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1. Divisions. This State is divided into 2 districts, the Eastern and Western.
These are subdivided into 33 parishes.*
2. Canal. The Canal Carondelet connects the Mississippi at New Orleans, with Lake Pontchartrain, through the bayou of St. John. It is 2 miles in length, and perfectly straight. It enters the city at an artificial basin, large enough to contain a great number of vessels. This canal affords a direct communication with the sea, for small vessels. There are similar works extending from the city to Lakes Borgne and Washita.
3. Railroads. A railroad from New Orleans to Lake Pontchartrain, was completed in April, 1831. It is 4 miles long, perfectly straight, and its variation of level is only 16 inches. An artificial harbor and breakwater are formed upon the lake, at the end of the railroad. The Carrolton Railroad, to Carrolton, above the city, is 6 miles long. The New Orleans and Nashville Railroad, designed to extend through Mississippi to Nashville, in Tennessee, is in progress toward the Mississippi State line, a distance of 88 miles. The Atchafalaya Railroad extends from Opelousas across the inundated lands to Point Coupée, 30 miles. The St. Francisville and Woodville Railroad, 28 miles, is chiefly in this State. The Clinton and Port Hudson Railroad, 28 miles, connects Clinton and Jackson with the Mississippi at Port Hudson. The Alexandria and Cheneyville Railroad extends from Alexandria to the Bayou Bæuf, 30 miles.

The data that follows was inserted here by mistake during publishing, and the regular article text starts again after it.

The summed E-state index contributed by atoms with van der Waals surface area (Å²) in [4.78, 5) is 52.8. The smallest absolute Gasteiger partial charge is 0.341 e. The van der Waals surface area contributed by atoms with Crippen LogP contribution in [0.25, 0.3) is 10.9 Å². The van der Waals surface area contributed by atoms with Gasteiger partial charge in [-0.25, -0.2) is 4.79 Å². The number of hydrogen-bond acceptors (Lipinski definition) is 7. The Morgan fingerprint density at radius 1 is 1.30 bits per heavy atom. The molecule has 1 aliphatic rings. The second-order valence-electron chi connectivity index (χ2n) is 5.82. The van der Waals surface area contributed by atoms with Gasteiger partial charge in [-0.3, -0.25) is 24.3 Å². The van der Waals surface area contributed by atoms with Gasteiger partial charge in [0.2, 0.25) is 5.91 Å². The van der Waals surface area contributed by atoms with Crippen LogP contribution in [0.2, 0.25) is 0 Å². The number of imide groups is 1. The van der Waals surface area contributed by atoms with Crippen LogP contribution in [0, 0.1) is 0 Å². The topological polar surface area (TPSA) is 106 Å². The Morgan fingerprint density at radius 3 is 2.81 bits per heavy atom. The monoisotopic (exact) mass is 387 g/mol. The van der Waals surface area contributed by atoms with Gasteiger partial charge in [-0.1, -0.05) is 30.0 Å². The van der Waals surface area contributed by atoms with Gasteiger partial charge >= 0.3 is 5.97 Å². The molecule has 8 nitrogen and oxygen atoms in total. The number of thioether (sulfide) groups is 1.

4. Towns. New Orleans, the seat of government of the State, and the commercial mart of all the western country, stands on the northern bank of the Mississippi, at a spot where the river makes a great bend to the northeast. It is 105 miles above the mouth of the stream, by its windings, and 60 in a direct line. The ground is level, and the neighborhood a swamp. It consists of 3 municipal divisions ; the city proper, the faux bourgs or suburbs above, and those below it. The streets are straight and regular, generally crossing each other at right angles. In the city, the houses are built in the French and Spanish style, and are stuccoed of a white or yellow color. The fauxbourg of St. Marie and those adjoining it, are built in the American fashion, and resemble one of our Atlantic cities. Some of the public buildings are remarkable for size and architecture. The cathedral is an imposing structure of brick, with 4 towers It fronts upon a large square near the river. The other principal buildings are the State-house, City Hall, Custom-house, Exchange, the branch mint of the United States, several theatres, some of which are handsome edifices on a very large scale, the hotels, &c. The granite of the New England States has of late been much used here. Here are also a college, a convent of Ursuline nuns, an orphan asylum and many benevolent institutions. The spot on which the city is built, although the most eligible which the banks of the river afford in this quarter, has great disadvantages. The ground is soft and marshy, and there are no cellars to any of the buildings. As a place of trade, New Orleans has immense advantages. It is the outport for all the commerce of the Mississippi and its tributaries. It is accessible for ships of the largest size, and its levee is constantly crowded with all kinds of maritime and river craft. In the cotton season, its streets are barricadoed with bales. There are often 2,000 flat boats in the harbor at a time. Steamboats arrive and depart every hour, and 50 may be often seen together, while forests of masts of the sea vessels stretch along the levee. The yearly value of its exports to foreign countries exceeds 30,000,000 dollars ; of imports, 10,000,000, and its coastwise imports and exports probably exceed these amounts. The shipping belonging to the port is 80,000 tons, and that entered exceeds 350,000 tons yearly.